The president of WA’s Children’s Court has warned parents against smacking their children, saying it normalises violence and there are “smarter ways” to discipline them.

In a rare and wide-ranging interview, Judge Denis Reynolds also cautioned against giving children alcohol — even in small amounts and under parental supervision — because it reinforced the impression that underage drinking was acceptable.

Yesterday, as Judge Reynolds was appointed one of 15 ambassadors for WA children, he said the growing number of fathers on fly-in, fly-out rosters was creating a generation of teenage boys who were going off the rails because of a lack of positive male role models.

WA luminaries, including child health expert Fiona Stanley, Rio Tinto chief Sam Walsh, anti-bullying researcher Donna Cross, the Governor’s wife Tonya McCusker and former West Coast Eagle David Wirrpanda, were appointed ambassadors for the next two years by Commissioner for Children and Young People Michelle Scott.

Giving his views on the big issues affecting WA’s young people, Judge Reynolds said smacking could lead to more serious physical abuse.

“Once you introduce smacking or an act of violence as the normal response, it can escalate and get out of hand very quickly to the point where it’s just too late and people wish they didn’t do whatever it is that they have done,” he said.

Attempting to “teach” children to drink responsibly under parental supervision was also “a serious mistake” that would lead to them drinking in volatile environments with no adult supervision.

Judge Reynolds said binge drinking was responsible for most of the problems faced by children in his court and he had seen alcoholics as young as 10.

Although the growing problem of teenage binge drinking cut across all demographics, Judge Reynolds said most children charged with serious offences were from low socio-economic backgrounds.

For boys whose fathers worked away, there was a risk they would “get connected with other young males who are not going to school, engaging in anti-social behaviour, drinking too much, using cannabis and when you add up all of those things it inevitably leads to getting into trouble and that can be serious trouble”.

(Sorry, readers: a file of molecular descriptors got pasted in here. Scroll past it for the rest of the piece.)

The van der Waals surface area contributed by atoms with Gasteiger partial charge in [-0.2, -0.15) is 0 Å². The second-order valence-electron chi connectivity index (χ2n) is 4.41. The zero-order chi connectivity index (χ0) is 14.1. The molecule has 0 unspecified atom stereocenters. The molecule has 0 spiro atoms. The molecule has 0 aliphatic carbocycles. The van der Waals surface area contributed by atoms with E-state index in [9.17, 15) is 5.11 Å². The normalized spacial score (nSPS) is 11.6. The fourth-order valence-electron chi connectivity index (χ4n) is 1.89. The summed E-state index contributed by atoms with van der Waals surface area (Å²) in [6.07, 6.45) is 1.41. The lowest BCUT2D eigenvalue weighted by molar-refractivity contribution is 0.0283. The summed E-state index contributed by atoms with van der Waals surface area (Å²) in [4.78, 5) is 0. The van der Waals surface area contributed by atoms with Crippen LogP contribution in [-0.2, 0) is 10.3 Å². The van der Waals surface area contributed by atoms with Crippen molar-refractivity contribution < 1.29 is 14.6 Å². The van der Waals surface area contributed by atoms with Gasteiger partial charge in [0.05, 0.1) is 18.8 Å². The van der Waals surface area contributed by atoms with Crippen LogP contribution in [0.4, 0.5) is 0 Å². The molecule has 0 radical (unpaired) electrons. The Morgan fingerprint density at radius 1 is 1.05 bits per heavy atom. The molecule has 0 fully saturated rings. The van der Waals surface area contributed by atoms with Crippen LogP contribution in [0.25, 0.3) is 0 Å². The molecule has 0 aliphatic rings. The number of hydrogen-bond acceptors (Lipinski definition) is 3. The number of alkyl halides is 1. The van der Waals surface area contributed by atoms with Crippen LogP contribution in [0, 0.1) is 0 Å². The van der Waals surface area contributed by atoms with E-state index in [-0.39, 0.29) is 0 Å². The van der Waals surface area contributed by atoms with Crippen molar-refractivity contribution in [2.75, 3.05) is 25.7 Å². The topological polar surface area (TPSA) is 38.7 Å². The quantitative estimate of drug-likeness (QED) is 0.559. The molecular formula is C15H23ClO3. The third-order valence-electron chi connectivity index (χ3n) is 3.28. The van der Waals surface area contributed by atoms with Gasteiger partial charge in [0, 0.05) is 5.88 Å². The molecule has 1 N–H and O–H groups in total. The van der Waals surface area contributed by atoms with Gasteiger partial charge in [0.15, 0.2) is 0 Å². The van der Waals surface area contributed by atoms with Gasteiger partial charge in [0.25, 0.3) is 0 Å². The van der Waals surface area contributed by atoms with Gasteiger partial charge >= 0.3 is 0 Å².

Another ambassador, paediatrician Trevor Parry, agreed the FIFO lifestyle was leading to a “growing father deficiency”.

He also raised concerns about children as young as 11 using drugs and alcohol. More were being robbed of their childhood
because they were having sex at a younger age, fuelled by the sexualisation of children in the media.

In a speech at the ceremony appointing the ambassadors, WA’s Chief Justice Wayne Martin supported comments by Police Commissioner Karl O’Callaghan this year, when he urged the courts to lock up repeat juvenile offenders sooner to increase their chances of rehabilitation.

“Sometimes the seriousness of the offences will be such that detention is the only realistic means of breaking that cycle,” Justice Martin said.

Judge Reynolds said his appointment as an ambassador reinforced his sense of duty and commitment to work hard for more support, prevention and diversion programs for children, particularly Aboriginal children who were over-represented in the justice system.

“As a community we need to support our children to achieve their hopes,” he said.

“For some of our children it is more basic than that. We need to support them to gain a sense of identity and positive self-worth to be able to hope.”

Dr Parry called for “integrated early years centres” to provide detection, prevention and early intervention for children.

He said there should be a Minister for Childhood and an Office of the Child to avoid children being left out of Government decision-making.

The West Australian

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